The tennis season reaches its conclusion as the top players of the year contest the coveted ATP Finals in Italy.
The showpiece event has moved from its previous home of the O2 Arena in London, and is all set for it's first edition in Turin.
Rankings points as well as prestige and bragging rights are available, as well as history for Novak Djokovic, so it promises to be fiercely contested.
When, where, and how to watch
When: November 14-21, 2021
Where: Turin (Indoor hardcourt)
How to watch: Amazon Prime
What are the ATP Finals?
In short, it's what players compete all year to qualify for. It's an invitation-only event and the line-up is decided by the eight players who have won the most rankings points during the season.
In terms of prestige, it is one level below Grand Slams and one above the Masters Series, and rankings points are awarded to those who qualify to compete.
That makes it an incredible valuable event, as it helps cement a player's top-ten spot given they are able to compete for points unavailable to the players below them.
The format is also unique on the ATP tennis calendar, as there is a round-robin stage before the usual knockout matches begin.
After every player has played their three round-robin matches, the top two in each group advance to the semi-finals.
The eight players are divided into two groups of four - this year called the Green Group and the Red Group - and they play each other in a mini-league style format.
ATP Finals draw
Novak Djokovic heads up the Green Group and he will be stepping into the unknown to a certain degree.
Stefanos Tsitsipas, the world No. 3, is the second highest ranked player in the group, and he is a player Djokovic knows very well.
They met in this season's Roland Garros final, with the Greek giving Djokovic a real scare by taking the first two sets. Djokovic won the match, of course.
Tsitsipas is also a former champion having won the 2019 edition of the ATP Finals.
They are joined by two relative ATP Finals newcomers. Andrey Rublev is playing in only his second event, while Casper Ruud is making his debut.
Interestingly, despite Rublev being in the top ten for some time now, Djokovic has never actually faced the Russian, so that match in particular may be fascinating viewing.
Daniil Medvedev, Alexander Zverev, Matteo Berrettini, Hurbert Hurkacz
The Red Group is just as competitive, as you'd expect, and also boasts two former ATP Finals champions.
Medvedev won the event last year, brilliantly beating both Djokovic and Rafael Nadal on his way to, what was then, the biggest title of his career.
The world No. 2 is a genuine powerhouse on a hardcourt, so expect him to be a big favourite again.
The other former winner in the group is Alexander Zverev, who won the 2018 edition. Zverev has seen his game mature this season and seems to have found a new level.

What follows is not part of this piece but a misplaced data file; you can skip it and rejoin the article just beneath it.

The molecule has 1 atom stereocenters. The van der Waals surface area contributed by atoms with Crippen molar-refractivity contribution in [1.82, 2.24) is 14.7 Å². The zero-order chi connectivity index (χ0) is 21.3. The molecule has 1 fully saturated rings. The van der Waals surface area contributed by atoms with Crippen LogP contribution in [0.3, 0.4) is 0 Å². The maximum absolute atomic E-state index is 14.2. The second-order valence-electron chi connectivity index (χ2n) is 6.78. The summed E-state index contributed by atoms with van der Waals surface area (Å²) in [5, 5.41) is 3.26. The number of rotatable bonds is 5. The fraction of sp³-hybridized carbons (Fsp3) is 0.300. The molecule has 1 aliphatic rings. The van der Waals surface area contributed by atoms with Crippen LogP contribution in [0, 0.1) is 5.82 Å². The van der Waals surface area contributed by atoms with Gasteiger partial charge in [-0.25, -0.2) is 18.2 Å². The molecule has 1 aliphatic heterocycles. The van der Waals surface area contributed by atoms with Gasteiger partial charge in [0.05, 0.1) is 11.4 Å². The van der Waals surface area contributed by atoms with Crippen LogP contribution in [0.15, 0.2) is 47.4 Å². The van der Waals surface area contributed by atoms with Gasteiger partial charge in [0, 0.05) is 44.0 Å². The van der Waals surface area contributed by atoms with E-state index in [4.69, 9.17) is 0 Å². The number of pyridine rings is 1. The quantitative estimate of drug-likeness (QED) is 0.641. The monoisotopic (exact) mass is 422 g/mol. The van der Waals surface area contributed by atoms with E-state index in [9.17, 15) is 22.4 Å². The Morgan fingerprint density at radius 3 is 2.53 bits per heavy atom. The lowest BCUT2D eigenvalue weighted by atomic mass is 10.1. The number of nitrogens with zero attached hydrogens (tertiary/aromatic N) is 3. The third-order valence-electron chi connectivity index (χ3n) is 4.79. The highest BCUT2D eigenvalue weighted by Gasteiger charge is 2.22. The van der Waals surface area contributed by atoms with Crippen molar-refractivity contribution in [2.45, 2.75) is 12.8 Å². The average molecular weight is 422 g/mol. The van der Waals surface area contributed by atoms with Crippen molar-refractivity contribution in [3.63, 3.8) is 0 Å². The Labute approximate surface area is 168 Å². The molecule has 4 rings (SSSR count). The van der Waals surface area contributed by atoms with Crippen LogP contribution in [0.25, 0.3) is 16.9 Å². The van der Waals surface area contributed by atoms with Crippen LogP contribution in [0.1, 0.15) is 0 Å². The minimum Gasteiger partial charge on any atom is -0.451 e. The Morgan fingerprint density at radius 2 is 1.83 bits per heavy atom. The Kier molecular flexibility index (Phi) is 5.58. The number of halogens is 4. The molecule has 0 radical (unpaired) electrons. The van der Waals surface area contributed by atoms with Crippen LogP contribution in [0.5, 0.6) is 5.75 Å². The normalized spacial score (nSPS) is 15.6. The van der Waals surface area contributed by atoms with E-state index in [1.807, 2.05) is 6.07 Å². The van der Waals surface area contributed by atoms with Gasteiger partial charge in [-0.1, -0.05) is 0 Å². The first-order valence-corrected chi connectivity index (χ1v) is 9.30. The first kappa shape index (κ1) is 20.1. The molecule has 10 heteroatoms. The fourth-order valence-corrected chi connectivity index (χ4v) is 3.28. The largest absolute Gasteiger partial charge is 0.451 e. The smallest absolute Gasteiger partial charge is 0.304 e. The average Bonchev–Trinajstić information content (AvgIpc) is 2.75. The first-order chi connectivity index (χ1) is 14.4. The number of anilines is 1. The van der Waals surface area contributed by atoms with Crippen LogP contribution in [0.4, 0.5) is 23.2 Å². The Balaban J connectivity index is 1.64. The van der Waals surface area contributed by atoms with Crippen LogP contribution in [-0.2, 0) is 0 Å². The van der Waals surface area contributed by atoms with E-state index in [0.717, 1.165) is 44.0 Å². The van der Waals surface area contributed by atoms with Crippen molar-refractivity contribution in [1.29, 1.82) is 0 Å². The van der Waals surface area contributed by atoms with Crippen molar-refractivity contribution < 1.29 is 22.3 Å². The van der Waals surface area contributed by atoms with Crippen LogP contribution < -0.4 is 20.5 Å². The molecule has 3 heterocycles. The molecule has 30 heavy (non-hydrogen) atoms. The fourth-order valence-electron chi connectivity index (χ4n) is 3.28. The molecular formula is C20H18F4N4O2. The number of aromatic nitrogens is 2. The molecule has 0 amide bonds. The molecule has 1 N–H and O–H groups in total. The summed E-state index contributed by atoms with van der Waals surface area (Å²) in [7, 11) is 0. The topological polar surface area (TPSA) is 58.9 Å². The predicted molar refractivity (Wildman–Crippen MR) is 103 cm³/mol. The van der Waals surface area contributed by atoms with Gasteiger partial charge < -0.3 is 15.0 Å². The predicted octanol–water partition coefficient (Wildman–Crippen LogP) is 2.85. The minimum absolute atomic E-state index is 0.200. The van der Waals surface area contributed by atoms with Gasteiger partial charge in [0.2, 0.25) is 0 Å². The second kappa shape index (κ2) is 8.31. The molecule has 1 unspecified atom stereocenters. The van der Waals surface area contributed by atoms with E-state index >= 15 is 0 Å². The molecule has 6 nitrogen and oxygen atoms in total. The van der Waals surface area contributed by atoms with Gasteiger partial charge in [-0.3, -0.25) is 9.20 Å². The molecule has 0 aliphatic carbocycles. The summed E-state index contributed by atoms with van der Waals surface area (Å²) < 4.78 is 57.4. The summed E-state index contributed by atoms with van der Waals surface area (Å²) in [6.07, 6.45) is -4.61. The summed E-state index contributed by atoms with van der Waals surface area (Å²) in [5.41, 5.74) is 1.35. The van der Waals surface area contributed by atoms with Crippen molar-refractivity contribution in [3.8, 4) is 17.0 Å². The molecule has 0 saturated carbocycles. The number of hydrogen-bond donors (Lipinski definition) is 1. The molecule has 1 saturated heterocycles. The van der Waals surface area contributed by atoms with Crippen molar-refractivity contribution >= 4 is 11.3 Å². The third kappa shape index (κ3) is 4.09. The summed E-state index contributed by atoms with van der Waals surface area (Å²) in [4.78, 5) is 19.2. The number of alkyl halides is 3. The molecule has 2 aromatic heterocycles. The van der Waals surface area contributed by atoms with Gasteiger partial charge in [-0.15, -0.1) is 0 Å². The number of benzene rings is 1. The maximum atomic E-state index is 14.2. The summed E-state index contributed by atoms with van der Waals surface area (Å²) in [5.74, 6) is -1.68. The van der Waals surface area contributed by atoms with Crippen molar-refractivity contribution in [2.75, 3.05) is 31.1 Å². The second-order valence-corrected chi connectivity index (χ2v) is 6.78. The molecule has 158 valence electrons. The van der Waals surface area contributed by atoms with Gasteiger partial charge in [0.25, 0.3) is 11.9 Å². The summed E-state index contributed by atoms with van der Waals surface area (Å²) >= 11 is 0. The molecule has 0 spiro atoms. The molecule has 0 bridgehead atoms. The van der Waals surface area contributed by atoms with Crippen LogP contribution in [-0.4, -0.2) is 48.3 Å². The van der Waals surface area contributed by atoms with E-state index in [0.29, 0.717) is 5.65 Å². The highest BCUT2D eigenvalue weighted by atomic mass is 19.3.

Since this is the first year the event has been held in Turin, the courtspeed is still something of an unknown, but Zverev's serve is almost always a huge weapon indoors.
The same can be said of Berrettini, who will receive huge home support. It is only his second ATP Finals, and how he does may depend on whether he thrives with the support or is crushed beneath the pressure of it.
Hurkacz, like Ruud in the Green Group, is a first-timer and genuine outsider.
Men's tennis has obviously changed an awful lot since the COVID pandemic. Injury has seen Roger Federer all but completely disappear from the tour, and Rafael Nadal has missed most of the season too for the same reason.
Of course, Djokovic has continued to shine, and without the direct competition of his biggest foes he has dominated.
However, at 34 years old, he has a limited shelf-life too now. The Serbian has stepped back from competition more this year than in previous seasons and he has admitted he wants to spend more time away from the game.
Right in the nick of time, a new big three is emerging behind them.
"There is currently only one big player: Novak Djokovic. He's still the best in the world," Tsitsipas recently told Bild.
"But Daniil Medvedev, Alexander Zverev and I are right behind him. We can become the next Big Three. I firmly believe in it."
He is probably right too. Right now, those three are a cut above the rest, and it's hard to see the winner of the ATP Finals this year coming from anyone but those four players. Berrettini perhaps, but it would still be a bit of a shock.
Djokovic chasing history - again
It seems that every time Novak Djokovic plays a tournament these days he is chasing another new record.
At the French Open he could - and did - become the first man to win every major twice. At Wimbledon he could - and did - equal the all-time majors record. At the US Open he could have set a new majors record and won a first calendar Grand Slam for more than 50 years.
Even at Paris recently, which he won, he set a new record for the most number of Masters-level titles.
He has already secured a record seventh year-end world No. 1 this season, and if he wins the ATP Finals he will equal Roger Federer's record for the tournament.
Djokovic hasn't actually won the ATP Finals since 2015, but his reduced schedule this year should see him considerably fresher than usual for the tournament.